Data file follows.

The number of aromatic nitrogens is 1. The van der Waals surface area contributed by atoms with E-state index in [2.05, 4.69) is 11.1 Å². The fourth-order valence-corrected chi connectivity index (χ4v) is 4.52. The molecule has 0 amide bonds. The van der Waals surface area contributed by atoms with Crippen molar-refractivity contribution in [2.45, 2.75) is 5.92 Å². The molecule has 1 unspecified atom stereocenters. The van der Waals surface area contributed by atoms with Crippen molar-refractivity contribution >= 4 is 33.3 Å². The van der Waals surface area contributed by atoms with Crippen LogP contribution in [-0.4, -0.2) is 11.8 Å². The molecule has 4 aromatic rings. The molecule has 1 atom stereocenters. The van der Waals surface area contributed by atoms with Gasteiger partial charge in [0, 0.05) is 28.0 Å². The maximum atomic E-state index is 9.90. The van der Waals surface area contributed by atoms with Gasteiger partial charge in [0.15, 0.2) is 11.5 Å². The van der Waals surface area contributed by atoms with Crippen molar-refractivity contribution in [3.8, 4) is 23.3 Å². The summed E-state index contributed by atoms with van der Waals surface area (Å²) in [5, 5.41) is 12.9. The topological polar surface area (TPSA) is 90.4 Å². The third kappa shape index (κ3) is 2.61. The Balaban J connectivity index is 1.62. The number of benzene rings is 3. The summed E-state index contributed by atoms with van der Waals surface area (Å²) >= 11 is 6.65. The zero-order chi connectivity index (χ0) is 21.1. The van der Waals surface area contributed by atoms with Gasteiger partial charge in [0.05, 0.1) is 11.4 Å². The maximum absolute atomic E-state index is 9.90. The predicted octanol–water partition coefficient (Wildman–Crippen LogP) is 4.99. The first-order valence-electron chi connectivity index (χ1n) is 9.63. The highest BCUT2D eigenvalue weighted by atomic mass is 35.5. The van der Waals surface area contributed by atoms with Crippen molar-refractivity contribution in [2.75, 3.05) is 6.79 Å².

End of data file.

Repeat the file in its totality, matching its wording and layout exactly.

The number of aromatic nitrogens is 1. The van der Waals surface area contributed by atoms with E-state index in [2.05, 4.69) is 11.1 Å². The fourth-order valence-corrected chi connectivity index (χ4v) is 4.52. The molecule has 0 amide bonds. The van der Waals surface area contributed by atoms with Crippen molar-refractivity contribution in [2.45, 2.75) is 5.92 Å². The molecule has 1 unspecified atom stereocenters. The van der Waals surface area contributed by atoms with Crippen molar-refractivity contribution >= 4 is 33.3 Å². The van der Waals surface area contributed by atoms with Crippen LogP contribution in [-0.4, -0.2) is 11.8 Å². The molecule has 4 aromatic rings. The molecule has 1 atom stereocenters. The van der Waals surface area contributed by atoms with Gasteiger partial charge in [0, 0.05) is 28.0 Å². The maximum atomic E-state index is 9.90. The van der Waals surface area contributed by atoms with Gasteiger partial charge in [0.15, 0.2) is 11.5 Å². The van der Waals surface area contributed by atoms with Crippen molar-refractivity contribution in [3.8, 4) is 23.3 Å². The summed E-state index contributed by atoms with van der Waals surface area (Å²) in [5, 5.41) is 12.9. The topological polar surface area (TPSA) is 90.4 Å². The third kappa shape index (κ3) is 2.61. The Balaban J connectivity index is 1.62. The number of benzene rings is 3. The summed E-state index contributed by atoms with van der Waals surface area (Å²) >= 11 is 6.65. The zero-order chi connectivity index (χ0) is 21.1. The van der Waals surface area contributed by atoms with Gasteiger partial charge in [0.05, 0.1) is 11.4 Å². The maximum absolute atomic E-state index is 9.90. The predicted octanol–water partition coefficient (Wildman–Crippen LogP) is 4.99. The first-order valence-electron chi connectivity index (χ1n) is 9.63. The highest BCUT2D eigenvalue weighted by atomic mass is 35.5. The van der Waals surface area contributed by atoms with Crippen molar-refractivity contribution in [2.75, 3.05) is 6.79 Å².